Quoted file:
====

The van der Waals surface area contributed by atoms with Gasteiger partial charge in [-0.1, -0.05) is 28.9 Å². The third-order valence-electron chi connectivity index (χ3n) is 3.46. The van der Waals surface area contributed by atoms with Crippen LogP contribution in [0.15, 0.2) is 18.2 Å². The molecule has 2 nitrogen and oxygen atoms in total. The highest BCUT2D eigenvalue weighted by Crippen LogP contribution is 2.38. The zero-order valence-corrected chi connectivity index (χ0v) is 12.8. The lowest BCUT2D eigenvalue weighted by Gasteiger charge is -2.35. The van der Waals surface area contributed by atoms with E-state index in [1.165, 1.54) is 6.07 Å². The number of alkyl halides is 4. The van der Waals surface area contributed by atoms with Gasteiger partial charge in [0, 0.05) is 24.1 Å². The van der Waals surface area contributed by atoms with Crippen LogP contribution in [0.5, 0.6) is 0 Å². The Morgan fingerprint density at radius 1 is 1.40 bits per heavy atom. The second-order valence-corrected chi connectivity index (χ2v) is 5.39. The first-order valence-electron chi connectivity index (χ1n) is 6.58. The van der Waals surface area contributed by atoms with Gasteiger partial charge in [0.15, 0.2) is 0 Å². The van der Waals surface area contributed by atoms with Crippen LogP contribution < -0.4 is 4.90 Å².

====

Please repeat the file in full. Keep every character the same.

The van der Waals surface area contributed by atoms with Gasteiger partial charge in [-0.1, -0.05) is 28.9 Å². The third-order valence-electron chi connectivity index (χ3n) is 3.46. The van der Waals surface area contributed by atoms with Crippen LogP contribution in [0.15, 0.2) is 18.2 Å². The molecule has 2 nitrogen and oxygen atoms in total. The highest BCUT2D eigenvalue weighted by Crippen LogP contribution is 2.38. The zero-order valence-corrected chi connectivity index (χ0v) is 12.8. The lowest BCUT2D eigenvalue weighted by Gasteiger charge is -2.35. The van der Waals surface area contributed by atoms with E-state index in [1.165, 1.54) is 6.07 Å². The number of alkyl halides is 4. The van der Waals surface area contributed by atoms with Gasteiger partial charge in [0, 0.05) is 24.1 Å². The van der Waals surface area contributed by atoms with Crippen LogP contribution in [0.5, 0.6) is 0 Å². The Morgan fingerprint density at radius 1 is 1.40 bits per heavy atom. The second-order valence-corrected chi connectivity index (χ2v) is 5.39. The first-order valence-electron chi connectivity index (χ1n) is 6.58. The van der Waals surface area contributed by atoms with Gasteiger partial charge in [0.15, 0.2) is 0 Å². The van der Waals surface area contributed by atoms with Crippen LogP contribution < -0.4 is 4.90 Å².